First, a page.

Major changes to open-access policy are revealed by the US government.
The administration of President Joe Biden has declared that should make the findings of government financed research available for free reading as soon as they are published. This is a fundamental change from the current regulations, which allow articles to be published outside paywalls up to a year after acceptance.
The shift, to be put into effect by the end of 2025, if not sooner, is a boost for the expanding open access (OA) movement to make scientific data openly available because the United States is the largest research sponsor in the world. Plan S, a push for zero-embargo OA backed by European donors, has already greatly promoted this. Peter Suber,
Director of the Harvard Open Access Project at Harvard University in Cambridge, Massachusetts, says “It’s a really huge deal.” According to Johan Rooryck, executive director of the cOAlition S group of funders, which is spearheading the European-led Plan S, “this new US policy is a game changer for academic publishing.”
In a memo to government agencies, the White House Office of Science and Technology Policy (OSTP) announced the change in policy on August 25. The OSTP advises agencies to make sure that peer-reviewed work from their grant winners is made accessible as soon as it is published in a public repository that has been approved by the agency. In the upcoming six to twelve months, each agency can create its own protocols outlining exactly how this is to be done.
In a statement, Alondra Nelson, the interim director of the OSTP, said that the American people yearly contribute tens of billions of dollars to cutting-edge research. The American public and the benefits on their research investments “should not be delayed or hindered.”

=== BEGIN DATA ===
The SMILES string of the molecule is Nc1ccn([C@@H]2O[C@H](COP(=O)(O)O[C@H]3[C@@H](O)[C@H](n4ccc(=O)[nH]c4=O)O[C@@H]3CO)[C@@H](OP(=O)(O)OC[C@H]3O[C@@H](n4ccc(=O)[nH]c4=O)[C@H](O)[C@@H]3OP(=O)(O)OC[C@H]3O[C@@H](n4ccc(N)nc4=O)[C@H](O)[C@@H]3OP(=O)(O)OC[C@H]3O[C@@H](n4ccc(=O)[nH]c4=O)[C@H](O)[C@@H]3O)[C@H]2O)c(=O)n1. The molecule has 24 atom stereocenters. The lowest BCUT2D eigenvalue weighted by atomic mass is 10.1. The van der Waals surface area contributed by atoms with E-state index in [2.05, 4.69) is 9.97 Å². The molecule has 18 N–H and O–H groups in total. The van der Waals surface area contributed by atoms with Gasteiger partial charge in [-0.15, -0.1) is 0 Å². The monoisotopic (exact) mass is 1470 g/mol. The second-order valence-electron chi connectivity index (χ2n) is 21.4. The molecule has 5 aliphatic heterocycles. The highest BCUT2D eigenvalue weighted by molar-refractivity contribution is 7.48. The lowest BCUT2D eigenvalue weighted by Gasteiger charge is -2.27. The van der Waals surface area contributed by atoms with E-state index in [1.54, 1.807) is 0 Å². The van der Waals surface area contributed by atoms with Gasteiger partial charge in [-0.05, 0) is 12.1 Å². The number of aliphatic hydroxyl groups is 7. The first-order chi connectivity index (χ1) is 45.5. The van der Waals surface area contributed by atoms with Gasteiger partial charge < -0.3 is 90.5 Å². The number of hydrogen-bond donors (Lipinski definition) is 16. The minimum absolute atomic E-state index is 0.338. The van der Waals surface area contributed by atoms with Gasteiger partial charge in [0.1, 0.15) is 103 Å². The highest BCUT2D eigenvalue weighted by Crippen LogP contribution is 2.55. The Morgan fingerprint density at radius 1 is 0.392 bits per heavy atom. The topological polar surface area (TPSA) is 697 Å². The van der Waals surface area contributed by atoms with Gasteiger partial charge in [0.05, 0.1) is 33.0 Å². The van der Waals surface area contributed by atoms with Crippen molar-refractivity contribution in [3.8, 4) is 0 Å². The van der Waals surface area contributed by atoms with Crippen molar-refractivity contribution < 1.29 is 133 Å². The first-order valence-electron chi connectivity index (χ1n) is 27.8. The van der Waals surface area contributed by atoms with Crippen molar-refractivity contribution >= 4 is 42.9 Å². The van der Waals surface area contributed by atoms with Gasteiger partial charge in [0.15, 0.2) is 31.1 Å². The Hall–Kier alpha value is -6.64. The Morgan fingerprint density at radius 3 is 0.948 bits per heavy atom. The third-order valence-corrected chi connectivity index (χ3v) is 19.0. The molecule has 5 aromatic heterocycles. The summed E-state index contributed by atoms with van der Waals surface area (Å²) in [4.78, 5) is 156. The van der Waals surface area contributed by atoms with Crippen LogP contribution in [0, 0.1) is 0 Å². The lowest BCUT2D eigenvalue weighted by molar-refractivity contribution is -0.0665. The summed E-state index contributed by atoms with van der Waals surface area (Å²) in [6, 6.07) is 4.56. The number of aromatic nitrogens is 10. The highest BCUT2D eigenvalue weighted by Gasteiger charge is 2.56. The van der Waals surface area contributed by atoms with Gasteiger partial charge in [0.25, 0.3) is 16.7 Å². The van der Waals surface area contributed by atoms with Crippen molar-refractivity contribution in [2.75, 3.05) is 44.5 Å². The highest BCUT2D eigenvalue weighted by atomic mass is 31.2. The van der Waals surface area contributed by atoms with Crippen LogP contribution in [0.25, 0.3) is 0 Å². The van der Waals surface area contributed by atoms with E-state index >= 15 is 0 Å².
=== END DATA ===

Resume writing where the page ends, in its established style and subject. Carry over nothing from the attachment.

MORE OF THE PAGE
The White House does not mandate that articles in scholarly publications be made open access. However, since future US research publications would be made readily accessible in repositories, publishers may worry that libraries may stop subscribing to their journals.
According to observers, they could respond by turning more toward OA publication. As of yet, journal publishers who were contacted by the Nature news team have answered that they are dedicated to giving researchers OA choices. However, some claim they are concerned about the viability of their enterprises and expect US authorities would increase financing for OA publication.
The OSTP recommendation extends nearly 20 years of US public access rules. Major biomedical research funder the US National Institutes of Health (NIH) instructed award winners in 2008 to place their works in a public repository within a year of publication.
Five years later, the rule was expanded by the administration of then-US President Barack Obama to cover receivers of cash from about 20 federal agencies. More than eight million scientific papers have been made available for free reading as a result of that strategy, and three million individuals see them all each day.
The one-year grace period is gone according to the most recent White House guidelines. According to the White House, it was created over the past year with consultation from a number of government departments. It is claimed that by guaranteeing that everyone has access to the findings of taxpayer-funded research,
The policy would promote innovation and openness. Due to the enormous number of agencies and the wide range of research projects they support, from fundamental and applied science to the humanities, it has been challenging to gain support from the whole US federal government. Suber declares, “Now we will be wall-to-wall open access.
Those who monitor open access developments are anticipating changes to the US policy’s impact on the science publishing sector as a whole. Robert Kiley, head of strategy at cOAlition S, thinks that a lot will rely on how publishers respond.